It didn’t have to be this way
Contrary to the words of many conservative pundits, there is nothing unprecedented or tyrannical about President Joe Biden’s rules that would require vaccination against COVID-19 for certain groups of Americans. Acting as a sort of mandate, the new rules require all employers with 100 or more employees to fully vaccinate their personnel. Additionally, any and all contractors who do work with the federal government must vaccinate their employees. Healthcare workers at Medicare- and Medicaid-participating hospitals must do the same. All in all, it obligates vaccination for around 100 million Americans, part of a larger effort to combat the contagious delta variant.
On the surface, it seems, if one were to get all of their news and information regarding life-saving vaccines from the likes of Tucker Carlson (who, like all staffers of the Fox Corp., is required to be vaccinated) they would be led to believe that this is an overreach of the federal government. Many on the right are framing what is intended as a last-ditch attempt to protect both public health and the economy from further damage by the virus as a dictatorial needling of the arm by virtue of an unduly angry, misinformed and contrarian populace. This foolish, irrational and rage-laden skepticism toward one of the greatest miracles of modern medicine, which currently helps prevent nearly every serious case and death from COVID-19, has led to this mandate, something the administration likely took no pride in creating. In the president’s own words: “What more is there to wait for? We’ve been patient, but our patience is wearing thin.”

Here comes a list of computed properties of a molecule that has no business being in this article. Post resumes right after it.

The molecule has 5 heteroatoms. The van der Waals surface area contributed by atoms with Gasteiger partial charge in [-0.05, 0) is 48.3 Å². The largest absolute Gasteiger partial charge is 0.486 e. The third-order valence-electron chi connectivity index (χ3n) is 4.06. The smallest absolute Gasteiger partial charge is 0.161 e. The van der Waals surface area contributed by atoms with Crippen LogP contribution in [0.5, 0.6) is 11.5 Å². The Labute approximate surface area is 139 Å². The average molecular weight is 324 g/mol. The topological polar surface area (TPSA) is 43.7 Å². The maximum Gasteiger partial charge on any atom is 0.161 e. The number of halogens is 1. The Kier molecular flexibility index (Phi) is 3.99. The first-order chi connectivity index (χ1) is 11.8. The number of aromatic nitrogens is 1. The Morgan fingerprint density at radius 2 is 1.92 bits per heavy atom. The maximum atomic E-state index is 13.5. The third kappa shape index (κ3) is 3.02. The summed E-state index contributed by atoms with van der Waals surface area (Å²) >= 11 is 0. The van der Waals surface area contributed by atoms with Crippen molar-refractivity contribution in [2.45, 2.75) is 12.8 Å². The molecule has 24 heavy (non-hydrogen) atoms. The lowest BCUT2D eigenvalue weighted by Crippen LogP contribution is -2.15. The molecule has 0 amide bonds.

The truth is, vaccine mandates are not new. They have been implemented during historical outbreaks of highly contagious and deadly viruses, and they have been met with a similar degree of immoral skepticism and ignominy, similar to the reckless, deluded contrarianism we see today. In 1777, amid the burning fires of the American Revolution, which stood for the very freedom anti-vaxxers today claim to defend, General George Washington ordered members of the Continental Army to be inoculated against smallpox. While the scale of such a scenario differs immensely from that of the predicament President Biden finds himself in, the reasonable, miniscule curtailing of individual liberty for protection of the many has continuously motivated the government and other authority figures to enforce vaccine mandates throughout this country’s history.
In fact, these mandates were upheld in one high profile 1905 Supreme Court case, Jacobson v. Massachusetts, where Cambridge pastor Henning Jacobson refused to get vaccinated against smallpox during a particularly bad outbreak in the Boston area. The Supreme Court ruled against Jacobson (whose actual reasons for not getting vaccinated differed immensely from those most prolific today), stating that individual liberty in this case is superseded by the police power of the state. Eerily prescient, such words were interpreted by the subsequent Anti-Vaccination League of 1908 as a submission to “medical tyranny,” in contrast to their likely intention — a morally-motivated protection of public health.